In this tenant I create an EPG for the VMware vCenter management network consisting of the ESXI hosts and vCenter. This EPG provides the ability for vCenter to communicate with the ESXi hosts and will also provide a contract to allow inbound connections from outside the fabric to connect to vCenter via HTTPS. This is inband management for VMware. I will assume the Tenant, VRF, BD and EPG are already created as these are common tasks and hopefully you are familiar with creating these.

vCenter In-band Management Issues

vCenter integration with the APIC allows the APIC to query vCenter when a new VM is booted to understand what EPG the VM traffic should be a member of. This process must happen before the VM is allowed access to the network as it must be part of an EPG. You can statically assign ports and therefore VLAN ID’s to an EPG so when a VM boots and traffic is received by the port tagged with a dot1q tag the APIC and leaf switch knows what EPG to assign the traffic to. This of course is not scalable to 1000’s of VM’s. The issue with being dynamically assigned is that vCenter is now traditionally a virtual appliance – a virtual machine on an ESXi host. The problem is that when the vCenter VM boots, the APIC needs to contact vCenter in order to ascertain what EPG the VM should be a member and this can’t happen as its vCenter we are trying to boot up !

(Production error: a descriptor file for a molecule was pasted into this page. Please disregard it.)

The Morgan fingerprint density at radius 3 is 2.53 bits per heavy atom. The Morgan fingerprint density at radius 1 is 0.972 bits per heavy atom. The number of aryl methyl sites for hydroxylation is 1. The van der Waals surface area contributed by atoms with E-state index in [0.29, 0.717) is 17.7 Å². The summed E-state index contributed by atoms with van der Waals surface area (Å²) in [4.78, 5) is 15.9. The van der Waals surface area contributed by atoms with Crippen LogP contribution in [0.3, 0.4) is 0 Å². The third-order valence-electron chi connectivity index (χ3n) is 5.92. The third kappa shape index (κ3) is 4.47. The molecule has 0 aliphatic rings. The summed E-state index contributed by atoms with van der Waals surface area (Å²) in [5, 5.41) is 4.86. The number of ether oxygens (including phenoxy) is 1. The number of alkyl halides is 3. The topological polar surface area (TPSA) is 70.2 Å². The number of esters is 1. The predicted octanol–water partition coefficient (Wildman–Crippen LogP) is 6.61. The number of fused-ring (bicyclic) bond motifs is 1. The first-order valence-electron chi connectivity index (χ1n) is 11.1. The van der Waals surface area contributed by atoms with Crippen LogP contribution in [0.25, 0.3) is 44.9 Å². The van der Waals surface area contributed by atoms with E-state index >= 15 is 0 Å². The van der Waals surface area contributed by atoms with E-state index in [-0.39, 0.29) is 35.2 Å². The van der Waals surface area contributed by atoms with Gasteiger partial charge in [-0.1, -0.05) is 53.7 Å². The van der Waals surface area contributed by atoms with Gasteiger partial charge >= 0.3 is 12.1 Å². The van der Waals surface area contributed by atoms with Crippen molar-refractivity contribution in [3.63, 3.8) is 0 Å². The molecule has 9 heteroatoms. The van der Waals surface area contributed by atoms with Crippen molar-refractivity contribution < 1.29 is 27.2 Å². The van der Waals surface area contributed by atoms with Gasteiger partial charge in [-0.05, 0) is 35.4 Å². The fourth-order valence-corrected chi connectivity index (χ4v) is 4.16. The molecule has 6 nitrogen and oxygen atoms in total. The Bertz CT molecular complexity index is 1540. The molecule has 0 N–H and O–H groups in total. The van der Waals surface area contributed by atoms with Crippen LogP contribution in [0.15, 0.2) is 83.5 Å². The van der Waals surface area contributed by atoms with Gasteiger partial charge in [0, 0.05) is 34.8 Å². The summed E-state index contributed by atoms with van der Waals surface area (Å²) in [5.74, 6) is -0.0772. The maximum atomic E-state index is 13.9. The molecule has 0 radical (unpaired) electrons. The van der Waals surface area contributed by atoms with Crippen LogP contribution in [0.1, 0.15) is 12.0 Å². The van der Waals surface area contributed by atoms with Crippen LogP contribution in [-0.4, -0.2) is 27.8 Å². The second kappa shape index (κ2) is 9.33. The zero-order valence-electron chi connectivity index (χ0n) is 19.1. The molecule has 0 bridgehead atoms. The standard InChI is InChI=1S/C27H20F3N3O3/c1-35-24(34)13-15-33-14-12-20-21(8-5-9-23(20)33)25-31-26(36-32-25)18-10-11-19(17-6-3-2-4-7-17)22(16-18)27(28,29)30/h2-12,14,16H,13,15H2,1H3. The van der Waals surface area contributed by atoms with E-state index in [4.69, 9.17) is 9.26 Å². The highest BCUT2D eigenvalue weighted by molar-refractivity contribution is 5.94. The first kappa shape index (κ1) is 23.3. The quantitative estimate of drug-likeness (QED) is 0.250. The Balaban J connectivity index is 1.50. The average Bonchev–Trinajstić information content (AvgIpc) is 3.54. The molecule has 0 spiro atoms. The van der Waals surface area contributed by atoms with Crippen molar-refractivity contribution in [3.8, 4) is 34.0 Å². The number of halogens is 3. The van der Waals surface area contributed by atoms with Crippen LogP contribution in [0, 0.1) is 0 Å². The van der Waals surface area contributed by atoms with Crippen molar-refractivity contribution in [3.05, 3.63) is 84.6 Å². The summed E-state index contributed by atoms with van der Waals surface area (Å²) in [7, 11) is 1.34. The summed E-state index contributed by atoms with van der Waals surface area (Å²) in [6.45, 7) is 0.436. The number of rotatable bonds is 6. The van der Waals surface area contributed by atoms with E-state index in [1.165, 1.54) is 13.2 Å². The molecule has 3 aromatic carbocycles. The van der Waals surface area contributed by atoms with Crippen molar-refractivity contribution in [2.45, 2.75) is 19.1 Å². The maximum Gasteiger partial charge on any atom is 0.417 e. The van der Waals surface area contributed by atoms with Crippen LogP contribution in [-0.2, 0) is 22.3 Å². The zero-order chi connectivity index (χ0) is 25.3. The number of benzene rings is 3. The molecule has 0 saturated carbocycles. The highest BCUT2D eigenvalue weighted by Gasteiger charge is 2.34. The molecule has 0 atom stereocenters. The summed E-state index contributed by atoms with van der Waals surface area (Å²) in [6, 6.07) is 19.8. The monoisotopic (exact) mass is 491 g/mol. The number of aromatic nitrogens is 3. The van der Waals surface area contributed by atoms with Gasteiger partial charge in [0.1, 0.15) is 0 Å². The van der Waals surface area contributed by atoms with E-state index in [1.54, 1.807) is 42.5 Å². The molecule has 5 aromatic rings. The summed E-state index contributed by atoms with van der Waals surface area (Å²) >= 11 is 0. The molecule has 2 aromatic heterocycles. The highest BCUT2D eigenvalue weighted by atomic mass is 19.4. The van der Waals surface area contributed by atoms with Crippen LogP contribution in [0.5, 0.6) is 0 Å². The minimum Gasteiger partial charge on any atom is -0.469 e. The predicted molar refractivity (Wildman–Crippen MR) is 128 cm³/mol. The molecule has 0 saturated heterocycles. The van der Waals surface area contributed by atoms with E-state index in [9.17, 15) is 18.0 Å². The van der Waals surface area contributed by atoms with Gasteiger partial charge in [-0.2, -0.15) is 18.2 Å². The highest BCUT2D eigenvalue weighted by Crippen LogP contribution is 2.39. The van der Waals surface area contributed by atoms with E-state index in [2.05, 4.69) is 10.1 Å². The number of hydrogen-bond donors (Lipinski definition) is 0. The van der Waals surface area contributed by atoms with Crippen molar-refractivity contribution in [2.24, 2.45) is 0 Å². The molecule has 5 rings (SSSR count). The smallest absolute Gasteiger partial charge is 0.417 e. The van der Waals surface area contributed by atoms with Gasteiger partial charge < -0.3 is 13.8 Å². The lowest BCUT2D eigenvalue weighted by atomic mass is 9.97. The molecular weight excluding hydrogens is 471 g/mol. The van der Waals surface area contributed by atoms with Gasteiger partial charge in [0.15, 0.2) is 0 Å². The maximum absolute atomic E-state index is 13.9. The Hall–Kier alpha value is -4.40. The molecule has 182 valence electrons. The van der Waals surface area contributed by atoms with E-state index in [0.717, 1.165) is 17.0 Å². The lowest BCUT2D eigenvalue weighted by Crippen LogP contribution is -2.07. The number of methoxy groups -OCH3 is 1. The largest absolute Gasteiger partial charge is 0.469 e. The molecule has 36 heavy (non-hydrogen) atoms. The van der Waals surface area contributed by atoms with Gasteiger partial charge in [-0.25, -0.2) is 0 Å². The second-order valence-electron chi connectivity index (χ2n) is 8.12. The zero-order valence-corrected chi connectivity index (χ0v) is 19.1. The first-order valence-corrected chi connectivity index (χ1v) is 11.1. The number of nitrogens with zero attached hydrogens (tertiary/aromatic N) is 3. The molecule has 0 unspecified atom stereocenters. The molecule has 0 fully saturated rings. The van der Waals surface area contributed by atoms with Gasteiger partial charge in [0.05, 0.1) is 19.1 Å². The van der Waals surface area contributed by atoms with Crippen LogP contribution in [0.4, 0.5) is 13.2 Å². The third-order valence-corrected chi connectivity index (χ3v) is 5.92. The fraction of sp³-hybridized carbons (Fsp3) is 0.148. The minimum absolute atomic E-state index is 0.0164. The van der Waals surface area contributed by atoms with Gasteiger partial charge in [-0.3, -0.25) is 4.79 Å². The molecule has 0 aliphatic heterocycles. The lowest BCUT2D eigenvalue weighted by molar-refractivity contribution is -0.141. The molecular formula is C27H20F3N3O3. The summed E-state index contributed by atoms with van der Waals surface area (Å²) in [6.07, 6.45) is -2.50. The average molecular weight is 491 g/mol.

We can solve this a few ways when vCenter is connected in-band of the ACI fabric.

  1. Agree with the VMware admins that vCenter will only be hosted on a few select ESXi hosts and statically configure the ESXi ports and VLAN ID in the VMware management EPG for each ESXi host that vCenter will reside in. We then allow the APIC and vCenter to resolve the EPGs for all other ESXi hosts dynamically.